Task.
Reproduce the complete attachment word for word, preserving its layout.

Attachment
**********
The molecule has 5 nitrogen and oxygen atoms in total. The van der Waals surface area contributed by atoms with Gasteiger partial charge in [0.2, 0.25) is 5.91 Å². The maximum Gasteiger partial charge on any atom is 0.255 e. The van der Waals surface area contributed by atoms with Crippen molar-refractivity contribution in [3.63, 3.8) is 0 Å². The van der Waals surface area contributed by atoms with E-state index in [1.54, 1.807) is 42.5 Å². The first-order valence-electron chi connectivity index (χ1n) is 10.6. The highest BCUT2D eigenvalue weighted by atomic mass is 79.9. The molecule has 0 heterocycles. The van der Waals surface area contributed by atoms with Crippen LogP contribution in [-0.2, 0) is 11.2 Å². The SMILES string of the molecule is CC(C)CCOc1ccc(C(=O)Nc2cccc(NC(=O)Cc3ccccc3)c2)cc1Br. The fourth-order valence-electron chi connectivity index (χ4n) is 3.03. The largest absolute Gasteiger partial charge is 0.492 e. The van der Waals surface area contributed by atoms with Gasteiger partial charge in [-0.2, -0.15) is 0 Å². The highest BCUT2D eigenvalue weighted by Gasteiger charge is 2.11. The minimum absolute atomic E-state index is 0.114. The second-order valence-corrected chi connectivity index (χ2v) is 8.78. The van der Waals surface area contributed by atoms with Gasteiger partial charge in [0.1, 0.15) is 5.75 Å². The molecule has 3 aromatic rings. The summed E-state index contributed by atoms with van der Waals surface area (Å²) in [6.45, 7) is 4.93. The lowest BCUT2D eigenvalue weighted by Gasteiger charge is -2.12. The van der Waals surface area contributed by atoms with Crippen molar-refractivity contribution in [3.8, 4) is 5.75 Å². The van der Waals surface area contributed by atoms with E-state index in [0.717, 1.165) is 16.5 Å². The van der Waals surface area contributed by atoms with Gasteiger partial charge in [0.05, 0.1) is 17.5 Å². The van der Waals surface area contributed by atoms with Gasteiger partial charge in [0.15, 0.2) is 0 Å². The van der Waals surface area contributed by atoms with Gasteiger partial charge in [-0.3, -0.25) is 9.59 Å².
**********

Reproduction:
The molecule has 5 nitrogen and oxygen atoms in total. The van der Waals surface area contributed by atoms with Gasteiger partial charge in [0.2, 0.25) is 5.91 Å². The maximum Gasteiger partial charge on any atom is 0.255 e. The van der Waals surface area contributed by atoms with Crippen molar-refractivity contribution in [3.63, 3.8) is 0 Å². The van der Waals surface area contributed by atoms with E-state index in [1.54, 1.807) is 42.5 Å². The first-order valence-electron chi connectivity index (χ1n) is 10.6. The highest BCUT2D eigenvalue weighted by atomic mass is 79.9. The molecule has 0 heterocycles. The van der Waals surface area contributed by atoms with Crippen LogP contribution in [-0.2, 0) is 11.2 Å². The SMILES string of the molecule is CC(C)CCOc1ccc(C(=O)Nc2cccc(NC(=O)Cc3ccccc3)c2)cc1Br. The fourth-order valence-electron chi connectivity index (χ4n) is 3.03. The largest absolute Gasteiger partial charge is 0.492 e. The van der Waals surface area contributed by atoms with Gasteiger partial charge in [-0.2, -0.15) is 0 Å². The highest BCUT2D eigenvalue weighted by Gasteiger charge is 2.11. The minimum absolute atomic E-state index is 0.114. The second-order valence-corrected chi connectivity index (χ2v) is 8.78. The van der Waals surface area contributed by atoms with Gasteiger partial charge in [0.1, 0.15) is 5.75 Å². The molecule has 3 aromatic rings. The summed E-state index contributed by atoms with van der Waals surface area (Å²) in [6.45, 7) is 4.93. The lowest BCUT2D eigenvalue weighted by Gasteiger charge is -2.12. The van der Waals surface area contributed by atoms with Crippen molar-refractivity contribution in [3.8, 4) is 5.75 Å². The van der Waals surface area contributed by atoms with E-state index in [0.717, 1.165) is 16.5 Å². The van der Waals surface area contributed by atoms with Gasteiger partial charge in [0.05, 0.1) is 17.5 Å². The van der Waals surface area contributed by atoms with Gasteiger partial charge in [0.15, 0.2) is 0 Å². The van der Waals surface area contributed by atoms with Gasteiger partial charge in [-0.3, -0.25) is 9.59 Å².